With winter approaching, painting on snow with water color or diluted food coloring is a great way to take art and color outdoors and out of context.

Sequencing color on construction paper garlands to learn numbers, color and pattern. Using multi colored 8×11 construction paper, cut 2 inch strips. Link the strips together in a long chain and have your child repeat this sequence with color. This is a great activity that can also be adapted using everyday object like crayons, or small toys, or cutout shapes of construction paper to help with sorting skills with color and shape. 

iSpy- a classic game that can use color to help children learn to differentiate and observe their environment. For older children you can adapt this into “photo safari” (using a digital camera or phone) or scavenger hunt (collecting colored objects along a journey). Simply create a list that outlines what colors and shapes they are expected to find and see how they creatively solve the problem!

Art history color games- create an experience or game at a museum or looking at pictures of famous art. Ask your child to identify pieces of art that they like, and ask them what colors they see, or how the colors make them feel. Have them investigate how these colors are similar or different (For example: Rothko’s red vc Coca Cola Red, Yves Klein Blue vs Vermeer’s Blue, Klimt’s Gold vs Tutamkamen’s Mask Gold. ) Its a great way to introduce how color is used to communicate ideas and even more abstract concepts in storytelling, art and branding.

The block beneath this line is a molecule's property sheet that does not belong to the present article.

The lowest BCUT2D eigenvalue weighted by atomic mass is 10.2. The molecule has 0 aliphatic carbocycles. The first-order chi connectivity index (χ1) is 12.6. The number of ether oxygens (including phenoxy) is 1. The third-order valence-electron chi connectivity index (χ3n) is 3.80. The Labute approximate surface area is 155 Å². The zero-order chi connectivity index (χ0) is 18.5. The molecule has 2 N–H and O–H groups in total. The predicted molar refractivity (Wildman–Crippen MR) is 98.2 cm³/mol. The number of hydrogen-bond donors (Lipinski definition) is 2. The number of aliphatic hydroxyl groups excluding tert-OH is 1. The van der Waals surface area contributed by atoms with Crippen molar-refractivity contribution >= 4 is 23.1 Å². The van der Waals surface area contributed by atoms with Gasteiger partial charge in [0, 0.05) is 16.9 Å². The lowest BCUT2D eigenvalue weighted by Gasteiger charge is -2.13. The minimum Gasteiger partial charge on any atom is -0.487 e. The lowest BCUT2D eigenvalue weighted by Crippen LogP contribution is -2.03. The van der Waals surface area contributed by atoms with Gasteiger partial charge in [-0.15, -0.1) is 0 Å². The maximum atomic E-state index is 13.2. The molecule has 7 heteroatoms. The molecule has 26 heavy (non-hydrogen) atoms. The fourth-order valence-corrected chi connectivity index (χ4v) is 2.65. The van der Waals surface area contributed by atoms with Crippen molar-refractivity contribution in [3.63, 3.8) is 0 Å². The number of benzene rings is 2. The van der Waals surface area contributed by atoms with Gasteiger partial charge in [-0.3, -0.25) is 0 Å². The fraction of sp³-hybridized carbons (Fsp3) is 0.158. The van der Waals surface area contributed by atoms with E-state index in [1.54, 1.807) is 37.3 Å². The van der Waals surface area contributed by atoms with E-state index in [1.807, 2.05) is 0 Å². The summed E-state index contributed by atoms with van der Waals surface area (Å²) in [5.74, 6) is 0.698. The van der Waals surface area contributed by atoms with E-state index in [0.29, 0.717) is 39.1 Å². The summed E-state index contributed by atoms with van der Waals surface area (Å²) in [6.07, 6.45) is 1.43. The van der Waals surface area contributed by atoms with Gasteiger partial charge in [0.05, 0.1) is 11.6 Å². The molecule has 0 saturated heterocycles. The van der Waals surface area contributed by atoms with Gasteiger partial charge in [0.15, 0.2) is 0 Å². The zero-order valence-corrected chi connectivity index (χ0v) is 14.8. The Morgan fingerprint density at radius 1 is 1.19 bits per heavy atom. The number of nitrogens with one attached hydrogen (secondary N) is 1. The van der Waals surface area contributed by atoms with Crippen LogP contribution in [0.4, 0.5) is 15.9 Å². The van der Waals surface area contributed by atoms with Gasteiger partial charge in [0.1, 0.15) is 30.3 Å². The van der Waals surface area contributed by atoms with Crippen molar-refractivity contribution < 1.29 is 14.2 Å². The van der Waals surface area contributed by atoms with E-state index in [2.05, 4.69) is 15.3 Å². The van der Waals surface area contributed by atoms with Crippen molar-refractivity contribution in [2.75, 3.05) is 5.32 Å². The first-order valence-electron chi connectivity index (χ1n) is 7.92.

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Creativity in Education: Exploring the Imbalance, is a documentary film that explores Creativity in education. The film is available on Amazon or can be access for free by simply commenting below or subscribing here.




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Matthew Worwood
Matthew Worwood is an educator, Creative Studies scholar-practitioner, and co-host of the Fueling Creativity in Education podcast. He is a professor of Digital Media Design at the University of Connecticut and a husband and proud father to three young boys.

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1 comment

Anitra July 22, 2016 - 8:09 pm

Jaclyn – WOW! What a day Paula! We had a crazy morning too! I would have loved a 1pm session but turns out we all evluenalty chilled out and had a great time! YOu do such amazing work!!!!! XO! THANK YOU!!!